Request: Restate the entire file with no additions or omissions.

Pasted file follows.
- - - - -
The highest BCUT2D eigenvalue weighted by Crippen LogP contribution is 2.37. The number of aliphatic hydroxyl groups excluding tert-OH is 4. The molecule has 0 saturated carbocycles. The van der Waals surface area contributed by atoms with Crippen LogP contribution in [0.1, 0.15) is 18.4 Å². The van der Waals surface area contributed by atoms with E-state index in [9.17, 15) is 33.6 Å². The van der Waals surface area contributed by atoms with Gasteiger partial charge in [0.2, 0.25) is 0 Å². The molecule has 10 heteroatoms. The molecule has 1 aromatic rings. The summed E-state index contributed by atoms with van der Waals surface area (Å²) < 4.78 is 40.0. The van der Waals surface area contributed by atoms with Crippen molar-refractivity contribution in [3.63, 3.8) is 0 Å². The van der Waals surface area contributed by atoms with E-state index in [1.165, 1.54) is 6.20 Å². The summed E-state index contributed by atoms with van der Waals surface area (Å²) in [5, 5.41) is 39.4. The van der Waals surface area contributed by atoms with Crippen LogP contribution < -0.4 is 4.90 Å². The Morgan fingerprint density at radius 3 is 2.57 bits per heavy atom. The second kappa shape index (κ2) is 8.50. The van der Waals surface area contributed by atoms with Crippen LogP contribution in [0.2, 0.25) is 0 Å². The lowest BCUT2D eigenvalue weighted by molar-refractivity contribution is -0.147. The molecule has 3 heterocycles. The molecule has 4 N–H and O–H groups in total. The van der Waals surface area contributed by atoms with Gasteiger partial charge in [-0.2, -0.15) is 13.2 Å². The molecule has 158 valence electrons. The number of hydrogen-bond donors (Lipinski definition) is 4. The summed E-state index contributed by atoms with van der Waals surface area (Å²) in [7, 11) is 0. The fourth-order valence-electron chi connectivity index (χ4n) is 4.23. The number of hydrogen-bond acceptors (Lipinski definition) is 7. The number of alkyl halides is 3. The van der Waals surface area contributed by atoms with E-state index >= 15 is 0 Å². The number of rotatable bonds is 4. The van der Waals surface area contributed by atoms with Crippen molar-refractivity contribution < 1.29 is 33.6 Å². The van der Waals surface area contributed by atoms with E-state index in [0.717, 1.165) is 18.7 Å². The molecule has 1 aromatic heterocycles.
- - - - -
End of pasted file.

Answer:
The highest BCUT2D eigenvalue weighted by Crippen LogP contribution is 2.37. The number of aliphatic hydroxyl groups excluding tert-OH is 4. The molecule has 0 saturated carbocycles. The van der Waals surface area contributed by atoms with Crippen LogP contribution in [0.1, 0.15) is 18.4 Å². The van der Waals surface area contributed by atoms with E-state index in [9.17, 15) is 33.6 Å². The van der Waals surface area contributed by atoms with Gasteiger partial charge in [0.2, 0.25) is 0 Å². The molecule has 10 heteroatoms. The molecule has 1 aromatic rings. The summed E-state index contributed by atoms with van der Waals surface area (Å²) < 4.78 is 40.0. The van der Waals surface area contributed by atoms with Crippen molar-refractivity contribution in [3.63, 3.8) is 0 Å². The van der Waals surface area contributed by atoms with E-state index in [1.165, 1.54) is 6.20 Å². The summed E-state index contributed by atoms with van der Waals surface area (Å²) in [5, 5.41) is 39.4. The van der Waals surface area contributed by atoms with Crippen LogP contribution < -0.4 is 4.90 Å². The Morgan fingerprint density at radius 3 is 2.57 bits per heavy atom. The second kappa shape index (κ2) is 8.50. The van der Waals surface area contributed by atoms with Crippen LogP contribution in [0.2, 0.25) is 0 Å². The lowest BCUT2D eigenvalue weighted by molar-refractivity contribution is -0.147. The molecule has 3 heterocycles. The molecule has 4 N–H and O–H groups in total. The van der Waals surface area contributed by atoms with Gasteiger partial charge in [-0.2, -0.15) is 13.2 Å². The molecule has 158 valence electrons. The number of hydrogen-bond donors (Lipinski definition) is 4. The summed E-state index contributed by atoms with van der Waals surface area (Å²) in [7, 11) is 0. The fourth-order valence-electron chi connectivity index (χ4n) is 4.23. The number of hydrogen-bond acceptors (Lipinski definition) is 7. The number of alkyl halides is 3. The van der Waals surface area contributed by atoms with E-state index >= 15 is 0 Å². The number of rotatable bonds is 4. The van der Waals surface area contributed by atoms with Crippen molar-refractivity contribution < 1.29 is 33.6 Å². The van der Waals surface area contributed by atoms with E-state index in [0.717, 1.165) is 18.7 Å². The molecule has 1 aromatic heterocycles.